2. Development of balanced key performance indicators for emergency departments strategic dashboards following analytic hierarchical process.

    PubMed

    Safdari, Reza; Ghazisaeedi, Marjan; Mirzaee, Mahboobeh; Farzi, Jebrail; Goodini, Azadeh

    2014-01-01

    Dynamic reporting tools, such as dashboards, should be developed to measure emergency department (ED) performance. However, choosing an effective balanced set of performance measures and key performance indicators (KPIs) is a main challenge to accomplish this. The aim of this study was to develop a balanced set of KPIs for use in ED strategic dashboards following an analytic hierarchical process. The study was carried out in 2 phases: constructing ED performance measures based on balanced scorecard perspectives and incorporating them into analytic hierarchical process framework to select the final KPIs. The respondents placed most importance on ED internal processes perspective especially on measures related to timeliness and accessibility of care in ED. Some measures from financial, customer, and learning and growth perspectives were also selected as other top KPIs. Measures of care effectiveness and care safety were placed as the next priorities too. The respondents placed least importance on disease-/condition-specific "time to" measures. The methodology can be presented as a reference model for development of KPIs in various performance related areas based on a consistent and fair approach. Dashboards that are designed based on such a balanced set of KPIs will help to establish comprehensive performance measurements and fair benchmarks and comparisons.

  3. Parental responses to child experiences of trauma following presentation at emergency departments: a qualitative study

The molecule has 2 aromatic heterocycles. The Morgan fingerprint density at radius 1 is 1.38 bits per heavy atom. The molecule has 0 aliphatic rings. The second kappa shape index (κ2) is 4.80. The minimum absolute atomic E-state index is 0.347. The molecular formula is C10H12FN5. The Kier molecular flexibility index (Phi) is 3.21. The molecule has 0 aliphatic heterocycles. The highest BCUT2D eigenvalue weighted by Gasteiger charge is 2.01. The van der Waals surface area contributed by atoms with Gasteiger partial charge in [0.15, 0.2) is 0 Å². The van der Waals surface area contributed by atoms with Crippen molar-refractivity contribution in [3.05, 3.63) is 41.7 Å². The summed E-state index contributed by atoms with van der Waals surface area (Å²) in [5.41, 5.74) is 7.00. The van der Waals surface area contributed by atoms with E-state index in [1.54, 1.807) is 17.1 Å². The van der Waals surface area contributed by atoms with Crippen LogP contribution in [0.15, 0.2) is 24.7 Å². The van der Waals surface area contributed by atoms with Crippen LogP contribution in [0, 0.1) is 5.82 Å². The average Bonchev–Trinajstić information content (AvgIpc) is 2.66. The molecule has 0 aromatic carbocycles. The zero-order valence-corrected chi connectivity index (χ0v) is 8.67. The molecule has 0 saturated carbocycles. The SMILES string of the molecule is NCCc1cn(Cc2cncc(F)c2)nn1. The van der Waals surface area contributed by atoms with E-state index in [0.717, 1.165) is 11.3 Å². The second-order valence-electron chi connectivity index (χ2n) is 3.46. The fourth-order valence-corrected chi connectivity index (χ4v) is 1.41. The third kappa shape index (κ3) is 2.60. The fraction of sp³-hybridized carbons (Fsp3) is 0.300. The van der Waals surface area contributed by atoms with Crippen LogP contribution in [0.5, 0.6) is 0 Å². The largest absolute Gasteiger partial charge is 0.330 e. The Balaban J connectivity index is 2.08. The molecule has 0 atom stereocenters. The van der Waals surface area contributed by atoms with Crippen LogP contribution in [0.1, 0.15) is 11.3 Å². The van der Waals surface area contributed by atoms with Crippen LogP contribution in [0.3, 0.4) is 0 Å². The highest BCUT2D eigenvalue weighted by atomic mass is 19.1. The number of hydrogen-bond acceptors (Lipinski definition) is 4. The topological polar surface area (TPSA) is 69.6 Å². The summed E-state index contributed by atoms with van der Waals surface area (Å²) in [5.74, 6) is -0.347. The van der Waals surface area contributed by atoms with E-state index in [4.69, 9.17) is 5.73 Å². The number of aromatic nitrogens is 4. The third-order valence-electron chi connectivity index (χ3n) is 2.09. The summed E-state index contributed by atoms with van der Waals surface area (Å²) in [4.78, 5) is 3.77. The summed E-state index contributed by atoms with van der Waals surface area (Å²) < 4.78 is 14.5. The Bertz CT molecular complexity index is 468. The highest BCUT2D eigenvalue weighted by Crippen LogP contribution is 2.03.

PubMed Central

    Williamson, Victoria; Creswell, Cathy; Butler, Ian; Christie, Hope

    2016-01-01

    Objective Parents are often children's main source of support following fear-inducing traumatic events, yet little is known about how parents provide that support. The aim of this study was to examine parents' experiences of supporting their child following child trauma exposure and presentation at an emergency department (ED). Design Semistructured qualitative interviews analysed using thematic analysis. Setting The setting for this study was two National Health Service EDs in England. Participants 20 parents whose child experienced a traumatic event and attended an ED between August 2014 and October 2015. Results Parents were sensitive to their child's distress and offered reassurance and support for their child to resume normal activities. However, parental beliefs often inhibited children's reinstatement of pretrauma routines. Support often focused on preventing future illness or injury, reflective of parents' concerns for their child's physical well-being. In a minority of parents, appraisals of problematic care from EDs contributed to parents' anxiety and perceptions of their child as vulnerable post-trauma. Forgetting the trauma and avoidance of discussion were encouraged as coping strategies to prevent further distress. Parents highlighted their need for further guidance and support regarding their child's physical and emotional recovery. Conclusions This study provides insight into the experiences of and challenges faced by parents in supporting their child following trauma exposure. Perceptions of their child's physical vulnerability and treatment influenced parents' responses and the supportive strategies employed. These findings may enable clinicians to generate meaningful advice for parents following child attendance at EDs post-trauma. PMID:27821599